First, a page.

Recruiters use LinkedIn for their searches. If they’ve purchased the special “recruiters seat” package, they can expand their searches based on their search criteria. They put in their criteria and the LinkedIn search engine does its thing and sends them profiles that are best matched to the search criteria. You may have heard of a co-worker commenting that a recruiter from X company reached out to them about a job, and they’re not even looking. Their profile was sent to the recruiter based on the search criteria the recruiter set up.
You can search for jobs on LinkedIn – simply click on the “Jobs” tab at the top of the page and set your search criteria. Based on what you set up, LinkedIn will also send you job postings. If the job posting has the name of the job poster – see how you might be connected and reach out to that person. If nothing else to let her/him know that you’re interested in the position and that you’ve applied via LinkedIn or from their web-site.
At the top of your home page, you will see if people have viewed your profile. Check it out to see who is viewing your profile. If you are not connected, but would like to be – send an invitation. If you are connected, send a simple message thanking them for viewing your profile.
And, last, but most importantly – use LinkedIn! Click on the home page and post relevant information regarding your industry (this is where Twitter can help), like other people’s posts, join some of the relevant groups and participate in conversations. The more you use LinkedIn the more searchable you become.
What I have outlined is just a very small nugget of all the wonderful things LinkedIn has to offer. My recommendation is once you get in to LinkedIn, explore and experience it.
Twitter – I’m going to start out by saying that I love Twitter, so much that I have two accounts. My professional account @Avail_CC and my personal account. I have my professional account linked to my LinkedIn account, so everything I post on LinkedIn is also posted on my Twitter. I also have it linked to my professional Facebook Account. Basically Twitter is a news feed. Twitter, like LinkedIn and Facebook is free. With Twitter you can follow whoever and whatever you’d like.
Twitter is getting your message out in very succinctly – 140 characters or less. It’s hard to do this at first, but after a while, you’ll come to appreciate it.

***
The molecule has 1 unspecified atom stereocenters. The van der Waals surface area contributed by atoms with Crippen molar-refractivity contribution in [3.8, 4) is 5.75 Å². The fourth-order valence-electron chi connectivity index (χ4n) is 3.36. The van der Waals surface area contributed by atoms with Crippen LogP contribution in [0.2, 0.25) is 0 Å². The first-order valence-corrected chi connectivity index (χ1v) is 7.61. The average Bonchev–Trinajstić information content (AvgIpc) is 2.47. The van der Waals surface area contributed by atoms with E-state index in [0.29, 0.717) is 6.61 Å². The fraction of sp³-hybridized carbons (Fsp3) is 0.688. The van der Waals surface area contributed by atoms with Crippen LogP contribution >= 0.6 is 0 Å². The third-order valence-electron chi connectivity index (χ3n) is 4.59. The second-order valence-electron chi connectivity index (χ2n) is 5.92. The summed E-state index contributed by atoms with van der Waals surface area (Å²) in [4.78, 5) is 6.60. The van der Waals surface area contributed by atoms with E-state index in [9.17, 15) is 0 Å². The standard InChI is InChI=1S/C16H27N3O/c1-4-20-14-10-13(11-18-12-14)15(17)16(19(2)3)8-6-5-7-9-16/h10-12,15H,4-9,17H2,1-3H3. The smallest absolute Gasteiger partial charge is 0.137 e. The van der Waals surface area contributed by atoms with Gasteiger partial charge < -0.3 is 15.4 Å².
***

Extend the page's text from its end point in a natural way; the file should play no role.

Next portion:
The key to Twitter is the hashtags or # (I know; it’s the number or pound sign too). For example, if you’re posting something about SAP, simply post #SAP and your post will appear with all the other SAP posts. You can also search for specific topics, for example, I’ll search for #leadership and will directed to the leadership postings. I’ll find one or two, and if a link to an article or blog is included, I’ll open that link, read it and if I find it worthy, I’ll use the LinkedIn icon, post it on LinkedIn – that will also post to my Twitter and Facebook. The # can also be used to find employment. You can typically follow professional conferences on twitter by using a # (you can typically find the # on the conference website) Recruiters also use the same # recruit people from these conferences. I have a technology recruiter friend who uses the conference # to announce job openings, people respond and he does immediate phone screens and starts the hiring process.
There are other Social Media tools that can be used for your job search, YouTube is helpful if you have something to present (great for trainers, sales professions, etc.), Instagram is helpful if you’re in the design world – marketing, culinary – use it as your digital portfolio.
I have only scanned the surface of how Social Media can help you in your job search. My recommendation is to go out and explore it and find the right venue for you and your search.
My next post will be about developing your marketing plan and networking.